The Office of the Comptroller of the Currency’s effort to create a federal fintech charter is in trouble because of a provision of the National Bank Act adopted by Congress in 1864, but not one that limits banks’ ability to use technology. The legal controversy over OCC’s fintech charter is focused instead on whether the Civil War-era Congress that passed the National Bank Act viewed “receiving deposits” as one of the fundamental aspects of the “business of banking.”
A federal district court ruled in 2019 that OCC’s “special purpose national bank” rule, which the agency planned to use to create fintech-charter national banks that do not accept deposits, exceeded the agency’s statutory authority because “only depository institutions are eligible to receive national bank charters from the OCC.”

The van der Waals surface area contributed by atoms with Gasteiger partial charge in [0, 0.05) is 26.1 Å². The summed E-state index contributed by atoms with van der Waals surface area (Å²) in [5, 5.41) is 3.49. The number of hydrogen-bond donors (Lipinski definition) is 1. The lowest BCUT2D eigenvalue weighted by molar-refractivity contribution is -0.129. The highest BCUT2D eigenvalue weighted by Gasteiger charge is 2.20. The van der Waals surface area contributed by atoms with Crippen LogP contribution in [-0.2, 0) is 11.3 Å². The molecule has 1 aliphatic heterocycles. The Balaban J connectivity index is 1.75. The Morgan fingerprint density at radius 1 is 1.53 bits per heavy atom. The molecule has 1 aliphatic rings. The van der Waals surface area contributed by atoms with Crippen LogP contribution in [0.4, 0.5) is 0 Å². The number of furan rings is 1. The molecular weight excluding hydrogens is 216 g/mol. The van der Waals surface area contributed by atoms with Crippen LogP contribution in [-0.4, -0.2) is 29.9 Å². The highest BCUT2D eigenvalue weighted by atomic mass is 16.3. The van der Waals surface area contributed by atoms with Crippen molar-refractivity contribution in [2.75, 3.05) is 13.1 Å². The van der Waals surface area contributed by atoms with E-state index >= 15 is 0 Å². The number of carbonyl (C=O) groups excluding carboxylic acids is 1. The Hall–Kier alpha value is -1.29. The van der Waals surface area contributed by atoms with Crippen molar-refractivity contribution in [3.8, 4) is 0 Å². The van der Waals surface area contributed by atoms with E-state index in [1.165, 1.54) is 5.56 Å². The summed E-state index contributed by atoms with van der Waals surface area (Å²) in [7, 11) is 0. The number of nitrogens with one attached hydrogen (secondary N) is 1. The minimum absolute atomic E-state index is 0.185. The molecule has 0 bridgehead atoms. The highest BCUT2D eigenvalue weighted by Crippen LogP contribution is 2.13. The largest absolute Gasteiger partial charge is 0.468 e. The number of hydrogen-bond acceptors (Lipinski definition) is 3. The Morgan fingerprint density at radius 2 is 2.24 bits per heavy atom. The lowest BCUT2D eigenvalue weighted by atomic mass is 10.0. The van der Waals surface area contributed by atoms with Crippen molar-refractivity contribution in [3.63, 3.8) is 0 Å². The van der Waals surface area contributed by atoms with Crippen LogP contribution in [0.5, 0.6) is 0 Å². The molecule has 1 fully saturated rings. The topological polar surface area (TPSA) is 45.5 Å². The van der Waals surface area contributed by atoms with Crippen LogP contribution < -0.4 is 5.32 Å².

OCC is appealing the district court’s decision to the U.S. Court of Appeals for the Second Circuit, and the acting comptroller of the currency indicated in June that the OCC is planning to unveil a similar non-depository payments charter special purpose national bank concept later this year.
Section 24(7) of the National Bank Act, however, has listed “receiving deposits” as one of the statutory powers of national banks since 1864. This means that there is a good chance that the Second Circuit will uphold the district court’s ruling that OCC’s non-depository fintech charter is not consistent with the National Bank Act.
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